I find it a shame that Hunter x Hunter wasn’t built around Kurapika because he’s a much more interesting character then the main character, Gon, and the York New story arc that featured him amply proves my point.


Best Screen-grabber

Nominees

Seasonal Winners:

Winter – Literature Girl from Danshi Koukousei no Nichijou
Spring – Wishing Rock from Natsuiro Kiseki
Summer – Head of JAXA, Shigeo Nasuda, from Space Brothers
Autumn – Hisoka from Hunter x Hunter

Wildcards:

Sensei-Sensei from AKB0048, Fudo Zen from Aquarion Evol

Winner

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Literature Girl from Danshi Koukousei no Nichijou

I define screen-grabber as some who does not have much screentime but uses what little he/she/it receives for maximum effect and leaves a lasting impression. Literature Girl exemplfies this perfectly as she’s my favorite character from Nichibros with maybe a grand total of 5 minutes of screentime for the entire series. At this point I should probably just rename this award the The Literature Girl Award because she’s such a perfect example.

Best Couple

Nominees

Seasonal Winners:

Winter – Touko Fujiwara and Shigeru Fujiwara from Natsume Yuujinchou Shi
Spring – Urabe and Tsubaki from Mysterious Girlfriend X
Summer – Chitanda and Houtarou from Hyouka
Autumn – Rikka and Yuuta from Chuunibyou demo Koi ga Shitai!

Wildcard:

Andy and Mix from Aquarion Evol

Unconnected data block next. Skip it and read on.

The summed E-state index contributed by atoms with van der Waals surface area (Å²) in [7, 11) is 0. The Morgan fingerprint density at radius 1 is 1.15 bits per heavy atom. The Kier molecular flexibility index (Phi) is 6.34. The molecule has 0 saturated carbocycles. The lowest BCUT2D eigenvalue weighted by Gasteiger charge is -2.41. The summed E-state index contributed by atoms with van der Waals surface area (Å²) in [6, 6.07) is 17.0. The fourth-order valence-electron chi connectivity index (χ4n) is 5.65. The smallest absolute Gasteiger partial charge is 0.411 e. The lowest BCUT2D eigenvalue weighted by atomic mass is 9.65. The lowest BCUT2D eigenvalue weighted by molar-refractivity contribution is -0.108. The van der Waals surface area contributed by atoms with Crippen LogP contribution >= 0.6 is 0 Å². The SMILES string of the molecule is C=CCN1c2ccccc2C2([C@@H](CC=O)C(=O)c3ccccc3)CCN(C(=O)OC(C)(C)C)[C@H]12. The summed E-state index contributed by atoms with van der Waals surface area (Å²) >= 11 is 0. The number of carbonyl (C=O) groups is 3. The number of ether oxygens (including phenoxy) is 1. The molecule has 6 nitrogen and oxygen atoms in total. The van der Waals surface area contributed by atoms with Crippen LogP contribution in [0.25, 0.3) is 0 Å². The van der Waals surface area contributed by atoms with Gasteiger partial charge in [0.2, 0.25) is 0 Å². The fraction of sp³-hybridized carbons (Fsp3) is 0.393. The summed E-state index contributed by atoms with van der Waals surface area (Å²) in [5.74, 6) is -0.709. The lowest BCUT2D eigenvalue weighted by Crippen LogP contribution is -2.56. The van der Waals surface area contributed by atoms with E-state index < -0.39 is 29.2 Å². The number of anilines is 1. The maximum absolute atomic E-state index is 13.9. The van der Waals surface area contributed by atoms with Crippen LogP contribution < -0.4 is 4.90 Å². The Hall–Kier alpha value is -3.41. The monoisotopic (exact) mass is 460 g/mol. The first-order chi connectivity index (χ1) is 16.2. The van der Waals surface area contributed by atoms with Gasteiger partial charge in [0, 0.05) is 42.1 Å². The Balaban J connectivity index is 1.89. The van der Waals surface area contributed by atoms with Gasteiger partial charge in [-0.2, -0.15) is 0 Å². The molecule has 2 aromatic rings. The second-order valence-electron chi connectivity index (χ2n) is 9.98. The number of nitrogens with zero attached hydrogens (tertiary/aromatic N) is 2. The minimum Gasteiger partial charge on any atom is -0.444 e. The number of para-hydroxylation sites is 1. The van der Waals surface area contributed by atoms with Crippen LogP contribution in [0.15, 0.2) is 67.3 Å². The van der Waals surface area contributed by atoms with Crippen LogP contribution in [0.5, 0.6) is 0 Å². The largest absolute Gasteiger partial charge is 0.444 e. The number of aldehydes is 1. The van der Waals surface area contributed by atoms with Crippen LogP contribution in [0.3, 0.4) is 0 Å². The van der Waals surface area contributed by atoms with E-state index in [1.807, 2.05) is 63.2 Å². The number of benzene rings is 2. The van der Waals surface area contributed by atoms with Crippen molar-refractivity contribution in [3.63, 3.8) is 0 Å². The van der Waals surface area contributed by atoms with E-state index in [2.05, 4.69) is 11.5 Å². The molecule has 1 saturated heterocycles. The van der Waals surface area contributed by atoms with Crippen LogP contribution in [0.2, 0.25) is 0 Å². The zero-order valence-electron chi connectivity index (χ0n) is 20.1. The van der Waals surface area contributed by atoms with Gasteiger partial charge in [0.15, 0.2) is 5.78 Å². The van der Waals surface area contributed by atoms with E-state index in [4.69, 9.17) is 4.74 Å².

Winner

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Urabe and Tsubaki from Mysterious Girlfriend X

Watching Urabe and Tsubaki fumbling through their relationship made watching Mysterious Girlfriend X a cutely endearing experience. The lengths they were willing to go to make their relationship work pushed them above other couples that had more natural chemistry together like Rikka and Yuuta.

Best Cast of Characters

Nominees

Seasonal Winners:

Winter – Chihayafuru
Spring – Aquarion Evol
Summer – Space Brothers
Autumn – Chuunibyou demo Koi ga Shitai!

Wildcards:

Chouyaku Hyakunin Isshu: Uta Koi, Natsume Yuujinchou Shi

Winner –

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Space Brothers

One of the marks of very good storytelling is the ability to create minor and bit part characters that have the same depth of character to them as the main and supporting characters. Cross Game is one of the best examples of this ability and this year saw a series finally on par with it, namely Space Brothers. Each character in Space Brothers is unique without having to resort to common stereotypes/clichés and it probably helps that we’re dealing mainly with adults.

 

Best Character Development for Cast

Nominees

Seasonal Winners:

Winter – Chihayafuru
Spring – Mysterious Girlfriend X
Summer – Space Brothers
Autumn – Chuunibyou demo Koi ga Shitai!

Wildcards:

Hyouka, Ano Natsu de Matteru

Winner –

winter201202131

Chihayafuru

On the other hand, using high school students and giving them plenty of depth is a prime recipe for character development, in the right hands, such as with Chihayafuru. Making Karuta interesting would only have pushed Chihayafuru so far, so, it’s this character development that helps make it such a riveting series to watch and worthy of a sequel.

Best Character Development of a Single Character

Nominees